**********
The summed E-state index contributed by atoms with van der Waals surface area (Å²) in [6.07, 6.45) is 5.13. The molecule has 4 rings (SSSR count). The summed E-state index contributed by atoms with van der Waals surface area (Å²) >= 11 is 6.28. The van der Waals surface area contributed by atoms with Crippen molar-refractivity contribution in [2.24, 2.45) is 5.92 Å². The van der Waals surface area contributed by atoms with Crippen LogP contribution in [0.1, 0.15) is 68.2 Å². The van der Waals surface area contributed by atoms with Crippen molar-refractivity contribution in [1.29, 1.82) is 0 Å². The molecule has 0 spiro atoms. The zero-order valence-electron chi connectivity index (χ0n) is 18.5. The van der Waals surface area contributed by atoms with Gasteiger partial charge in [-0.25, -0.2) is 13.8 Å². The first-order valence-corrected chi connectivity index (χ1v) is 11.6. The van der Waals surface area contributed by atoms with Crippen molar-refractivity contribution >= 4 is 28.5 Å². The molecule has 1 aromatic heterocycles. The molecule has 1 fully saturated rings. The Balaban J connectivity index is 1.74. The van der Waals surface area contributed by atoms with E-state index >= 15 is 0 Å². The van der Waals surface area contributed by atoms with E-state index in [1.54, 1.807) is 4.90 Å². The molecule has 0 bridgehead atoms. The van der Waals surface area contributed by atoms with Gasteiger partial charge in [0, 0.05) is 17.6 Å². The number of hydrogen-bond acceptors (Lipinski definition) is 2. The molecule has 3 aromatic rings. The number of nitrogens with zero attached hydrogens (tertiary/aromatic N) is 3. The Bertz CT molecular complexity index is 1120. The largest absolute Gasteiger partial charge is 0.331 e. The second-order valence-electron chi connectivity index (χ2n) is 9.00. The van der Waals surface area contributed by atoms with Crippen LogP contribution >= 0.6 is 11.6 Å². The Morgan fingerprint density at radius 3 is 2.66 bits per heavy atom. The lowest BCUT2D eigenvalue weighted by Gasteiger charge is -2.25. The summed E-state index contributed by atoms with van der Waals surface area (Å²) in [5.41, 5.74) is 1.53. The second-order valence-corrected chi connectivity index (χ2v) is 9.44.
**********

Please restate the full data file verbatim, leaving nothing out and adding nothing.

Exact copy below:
The summed E-state index contributed by atoms with van der Waals surface area (Å²) in [6.07, 6.45) is 5.13. The molecule has 4 rings (SSSR count). The summed E-state index contributed by atoms with van der Waals surface area (Å²) >= 11 is 6.28. The van der Waals surface area contributed by atoms with Crippen molar-refractivity contribution in [2.24, 2.45) is 5.92 Å². The van der Waals surface area contributed by atoms with Crippen LogP contribution in [0.1, 0.15) is 68.2 Å². The van der Waals surface area contributed by atoms with Crippen molar-refractivity contribution in [1.29, 1.82) is 0 Å². The molecule has 0 spiro atoms. The zero-order valence-electron chi connectivity index (χ0n) is 18.5. The van der Waals surface area contributed by atoms with Gasteiger partial charge in [-0.25, -0.2) is 13.8 Å². The first-order valence-corrected chi connectivity index (χ1v) is 11.6. The van der Waals surface area contributed by atoms with Crippen molar-refractivity contribution >= 4 is 28.5 Å². The molecule has 1 aromatic heterocycles. The molecule has 1 fully saturated rings. The Balaban J connectivity index is 1.74. The van der Waals surface area contributed by atoms with E-state index >= 15 is 0 Å². The van der Waals surface area contributed by atoms with E-state index in [1.54, 1.807) is 4.90 Å². The molecule has 0 bridgehead atoms. The van der Waals surface area contributed by atoms with Gasteiger partial charge in [0, 0.05) is 17.6 Å². The number of hydrogen-bond acceptors (Lipinski definition) is 2. The molecule has 3 aromatic rings. The number of nitrogens with zero attached hydrogens (tertiary/aromatic N) is 3. The Bertz CT molecular complexity index is 1120. The largest absolute Gasteiger partial charge is 0.331 e. The second-order valence-electron chi connectivity index (χ2n) is 9.00. The van der Waals surface area contributed by atoms with Crippen LogP contribution >= 0.6 is 11.6 Å². The Morgan fingerprint density at radius 3 is 2.66 bits per heavy atom. The lowest BCUT2D eigenvalue weighted by Gasteiger charge is -2.25. The summed E-state index contributed by atoms with van der Waals surface area (Å²) in [5.41, 5.74) is 1.53. The second-order valence-corrected chi connectivity index (χ2v) is 9.44.